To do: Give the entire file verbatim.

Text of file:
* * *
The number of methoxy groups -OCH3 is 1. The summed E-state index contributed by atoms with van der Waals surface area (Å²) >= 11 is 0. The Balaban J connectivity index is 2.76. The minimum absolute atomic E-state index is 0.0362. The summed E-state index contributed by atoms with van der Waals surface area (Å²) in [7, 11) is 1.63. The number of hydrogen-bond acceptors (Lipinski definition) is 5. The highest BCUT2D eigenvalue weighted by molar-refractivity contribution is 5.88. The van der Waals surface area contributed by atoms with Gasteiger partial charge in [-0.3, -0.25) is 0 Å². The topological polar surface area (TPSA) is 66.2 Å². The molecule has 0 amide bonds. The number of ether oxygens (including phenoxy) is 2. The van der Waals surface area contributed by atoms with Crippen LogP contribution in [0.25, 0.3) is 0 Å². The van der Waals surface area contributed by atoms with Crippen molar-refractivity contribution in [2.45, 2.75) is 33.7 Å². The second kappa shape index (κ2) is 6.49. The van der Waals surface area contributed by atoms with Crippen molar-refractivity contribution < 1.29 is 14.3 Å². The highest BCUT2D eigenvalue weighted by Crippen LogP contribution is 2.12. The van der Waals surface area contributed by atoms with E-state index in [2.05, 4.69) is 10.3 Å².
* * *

The number of methoxy groups -OCH3 is 1. The summed E-state index contributed by atoms with van der Waals surface area (Å²) >= 11 is 0. The Balaban J connectivity index is 2.76. The minimum absolute atomic E-state index is 0.0362. The summed E-state index contributed by atoms with van der Waals surface area (Å²) in [7, 11) is 1.63. The number of hydrogen-bond acceptors (Lipinski definition) is 5. The highest BCUT2D eigenvalue weighted by molar-refractivity contribution is 5.88. The van der Waals surface area contributed by atoms with Gasteiger partial charge in [-0.3, -0.25) is 0 Å². The topological polar surface area (TPSA) is 66.2 Å². The molecule has 0 amide bonds. The number of ether oxygens (including phenoxy) is 2. The van der Waals surface area contributed by atoms with Crippen LogP contribution in [0.25, 0.3) is 0 Å². The van der Waals surface area contributed by atoms with Crippen molar-refractivity contribution in [2.45, 2.75) is 33.7 Å². The second kappa shape index (κ2) is 6.49. The van der Waals surface area contributed by atoms with Crippen molar-refractivity contribution < 1.29 is 14.3 Å². The highest BCUT2D eigenvalue weighted by Crippen LogP contribution is 2.12. The van der Waals surface area contributed by atoms with E-state index in [2.05, 4.69) is 10.3 Å².